2009 Vinha do Mouro Tinto Estremoz Alentejo – A marginal improvement. Big barnyard notes, with a raisiny core. Some coffee notes, particularly on the finish. Ends up somewhat bittersweet. C- / $15
2007 marks the first year that Banfi’s new Horizon Winery got up and running, featuring new a fermenting system that uses oak cores with stainless steel caps to produce wine. The newly released Brunello, the first wine to come out of this winery, is reviewed below, along with a hot new Amarone from Sartori, one of Banfi’s labels. Thoughts follow.
2007 Castello Banfi Brunello di Montalcino – Brick red in color, this Brunello looks very old (it’s not) and almost oxidized (it shouldn’t be) after pouring. Initially a bit hoary and funky, things settle down with exposure to air. In the end we get lots of wood, a dense and tannic core, and notes of balsamic, licorice, and currants. Not altogether balanced. B- / $55 castellobanfi.com
2009 Sartori Amarone della Valpolicella – A classically structured Amarone, raisiny but full of fruit up front, with notes of tobacco and touched with strawberry jam. Tart and fresh (particularly on the finish), it’s not as heavy-duty as many Amarones, which makes it more easygoing when sipping on its own. B+ / $40 banfivintners.com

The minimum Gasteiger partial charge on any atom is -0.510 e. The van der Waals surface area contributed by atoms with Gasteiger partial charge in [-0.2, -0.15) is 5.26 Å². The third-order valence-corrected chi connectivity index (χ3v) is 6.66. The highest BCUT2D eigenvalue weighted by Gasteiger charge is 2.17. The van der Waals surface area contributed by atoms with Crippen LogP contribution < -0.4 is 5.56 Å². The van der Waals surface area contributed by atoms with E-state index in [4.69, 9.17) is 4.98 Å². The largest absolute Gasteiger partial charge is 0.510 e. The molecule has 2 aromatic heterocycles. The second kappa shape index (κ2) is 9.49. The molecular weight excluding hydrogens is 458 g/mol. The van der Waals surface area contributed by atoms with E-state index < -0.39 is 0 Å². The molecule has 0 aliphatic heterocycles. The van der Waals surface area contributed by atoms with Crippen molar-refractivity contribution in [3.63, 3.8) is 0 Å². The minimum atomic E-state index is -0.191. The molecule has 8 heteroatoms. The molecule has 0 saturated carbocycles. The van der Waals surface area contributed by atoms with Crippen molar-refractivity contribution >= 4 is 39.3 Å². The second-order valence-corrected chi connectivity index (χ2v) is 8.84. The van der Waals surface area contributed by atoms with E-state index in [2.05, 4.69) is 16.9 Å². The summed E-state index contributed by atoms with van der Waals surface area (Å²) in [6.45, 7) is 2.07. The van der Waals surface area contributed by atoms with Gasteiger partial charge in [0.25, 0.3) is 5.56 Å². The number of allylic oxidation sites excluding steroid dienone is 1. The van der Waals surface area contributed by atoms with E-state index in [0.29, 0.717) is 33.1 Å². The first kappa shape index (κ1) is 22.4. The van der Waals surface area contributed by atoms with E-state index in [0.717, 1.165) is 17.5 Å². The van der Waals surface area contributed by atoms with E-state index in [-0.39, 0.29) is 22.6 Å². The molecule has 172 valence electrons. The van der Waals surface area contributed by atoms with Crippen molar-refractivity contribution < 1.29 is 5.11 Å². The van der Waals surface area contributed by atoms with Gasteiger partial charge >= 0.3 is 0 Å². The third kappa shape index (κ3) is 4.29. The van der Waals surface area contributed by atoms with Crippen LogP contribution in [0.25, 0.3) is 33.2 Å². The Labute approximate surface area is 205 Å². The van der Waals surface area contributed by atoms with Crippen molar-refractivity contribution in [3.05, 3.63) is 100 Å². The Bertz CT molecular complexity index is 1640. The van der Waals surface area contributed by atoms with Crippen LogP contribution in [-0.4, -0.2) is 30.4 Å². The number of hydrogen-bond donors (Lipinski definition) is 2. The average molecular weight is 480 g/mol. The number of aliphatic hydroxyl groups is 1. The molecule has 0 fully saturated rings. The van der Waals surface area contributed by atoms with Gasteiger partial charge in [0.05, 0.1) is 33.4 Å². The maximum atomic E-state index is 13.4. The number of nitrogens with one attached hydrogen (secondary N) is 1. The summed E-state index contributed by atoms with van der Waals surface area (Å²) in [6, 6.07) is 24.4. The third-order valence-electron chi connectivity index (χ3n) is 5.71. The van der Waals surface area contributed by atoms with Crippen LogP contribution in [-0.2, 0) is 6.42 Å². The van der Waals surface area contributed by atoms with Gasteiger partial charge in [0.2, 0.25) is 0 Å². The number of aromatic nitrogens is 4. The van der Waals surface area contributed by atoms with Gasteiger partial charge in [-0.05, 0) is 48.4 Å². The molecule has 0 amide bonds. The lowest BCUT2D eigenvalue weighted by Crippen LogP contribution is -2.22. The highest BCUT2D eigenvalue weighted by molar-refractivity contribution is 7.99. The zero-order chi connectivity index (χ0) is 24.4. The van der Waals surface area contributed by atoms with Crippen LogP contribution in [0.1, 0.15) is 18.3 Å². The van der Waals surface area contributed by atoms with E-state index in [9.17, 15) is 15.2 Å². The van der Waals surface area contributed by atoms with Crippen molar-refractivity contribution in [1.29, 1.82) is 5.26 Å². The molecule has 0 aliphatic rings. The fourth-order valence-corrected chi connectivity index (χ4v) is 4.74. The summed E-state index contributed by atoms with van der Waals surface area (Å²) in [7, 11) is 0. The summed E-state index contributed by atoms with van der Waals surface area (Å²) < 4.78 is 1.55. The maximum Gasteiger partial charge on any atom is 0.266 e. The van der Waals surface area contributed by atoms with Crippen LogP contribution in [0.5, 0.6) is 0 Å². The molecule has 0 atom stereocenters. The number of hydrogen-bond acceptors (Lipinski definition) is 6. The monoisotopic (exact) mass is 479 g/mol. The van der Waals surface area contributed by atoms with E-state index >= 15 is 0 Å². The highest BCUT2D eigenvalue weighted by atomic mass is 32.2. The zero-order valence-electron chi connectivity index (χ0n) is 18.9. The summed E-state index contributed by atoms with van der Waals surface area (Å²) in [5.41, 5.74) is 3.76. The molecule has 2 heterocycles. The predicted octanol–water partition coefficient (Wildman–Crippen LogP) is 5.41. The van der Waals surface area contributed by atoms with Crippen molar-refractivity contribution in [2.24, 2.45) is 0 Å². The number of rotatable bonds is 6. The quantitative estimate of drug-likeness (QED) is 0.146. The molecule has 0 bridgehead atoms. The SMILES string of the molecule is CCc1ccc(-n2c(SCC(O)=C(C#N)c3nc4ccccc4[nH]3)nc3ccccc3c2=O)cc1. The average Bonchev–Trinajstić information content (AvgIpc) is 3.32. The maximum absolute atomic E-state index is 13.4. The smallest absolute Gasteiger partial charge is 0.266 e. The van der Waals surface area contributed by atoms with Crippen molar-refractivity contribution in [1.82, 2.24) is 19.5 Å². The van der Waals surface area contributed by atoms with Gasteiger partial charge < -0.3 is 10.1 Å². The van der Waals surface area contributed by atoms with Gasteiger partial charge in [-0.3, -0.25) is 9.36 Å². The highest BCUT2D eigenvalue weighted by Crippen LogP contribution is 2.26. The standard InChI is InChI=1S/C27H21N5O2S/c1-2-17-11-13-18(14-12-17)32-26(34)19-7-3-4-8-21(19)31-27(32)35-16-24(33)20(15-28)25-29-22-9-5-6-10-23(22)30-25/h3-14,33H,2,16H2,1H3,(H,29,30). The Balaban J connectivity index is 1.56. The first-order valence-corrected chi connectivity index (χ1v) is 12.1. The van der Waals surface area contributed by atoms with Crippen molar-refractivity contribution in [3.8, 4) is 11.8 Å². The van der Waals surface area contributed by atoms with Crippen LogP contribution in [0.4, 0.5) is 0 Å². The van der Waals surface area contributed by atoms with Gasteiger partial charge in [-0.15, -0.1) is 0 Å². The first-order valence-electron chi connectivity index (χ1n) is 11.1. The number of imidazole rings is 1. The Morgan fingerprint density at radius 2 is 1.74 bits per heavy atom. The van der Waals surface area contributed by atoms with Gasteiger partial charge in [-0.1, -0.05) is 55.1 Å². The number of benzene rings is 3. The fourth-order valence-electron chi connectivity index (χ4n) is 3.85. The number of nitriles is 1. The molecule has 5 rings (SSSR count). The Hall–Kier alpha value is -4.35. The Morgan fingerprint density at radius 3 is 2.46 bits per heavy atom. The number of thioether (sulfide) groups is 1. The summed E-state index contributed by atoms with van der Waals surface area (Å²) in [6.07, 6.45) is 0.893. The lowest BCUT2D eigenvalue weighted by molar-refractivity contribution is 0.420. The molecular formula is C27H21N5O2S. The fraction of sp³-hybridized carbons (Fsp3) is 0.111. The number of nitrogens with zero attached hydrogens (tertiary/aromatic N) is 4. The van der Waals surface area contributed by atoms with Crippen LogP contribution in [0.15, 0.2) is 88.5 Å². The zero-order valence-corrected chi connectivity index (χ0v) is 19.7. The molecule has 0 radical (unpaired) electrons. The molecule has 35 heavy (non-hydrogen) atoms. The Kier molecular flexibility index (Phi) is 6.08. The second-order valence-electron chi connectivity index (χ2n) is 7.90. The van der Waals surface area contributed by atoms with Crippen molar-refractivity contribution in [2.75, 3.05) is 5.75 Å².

Stony Hill Vineyard is located in Napa Valley’s Spring Mountain AVA, where it specializes in white wines, particularly its award-winning Chardonnay. We sampled three of its latest releases for the 2013 drinking season. Thoughts follow.
2010 Stony Hill Chardonnay Napa Valley – Lemon, honeysuckle, and intriguing woody notes on the nose lead to a complex body, moderate in mouthfeel with light acidity. Here you find lots of orange and lemon notes, some honey — an almost Sauternes hint — midway through the finish. Don’t worry, it’s not a sugar bomb: The conclusion is dry and inviting, the honey character building on the nose as it warms in the glass. A real knockout. A / $42
Continue reading “Review: White Wines of Stony Hill, 2013 Releases” »
Lately we’ve received a whole bunch of “stocking stuffer” sized gadgets suitable for wine and beer fanatics. Rather than review them individually, we’re rounding them up here in a mega-gizmo post. Thoughts follow.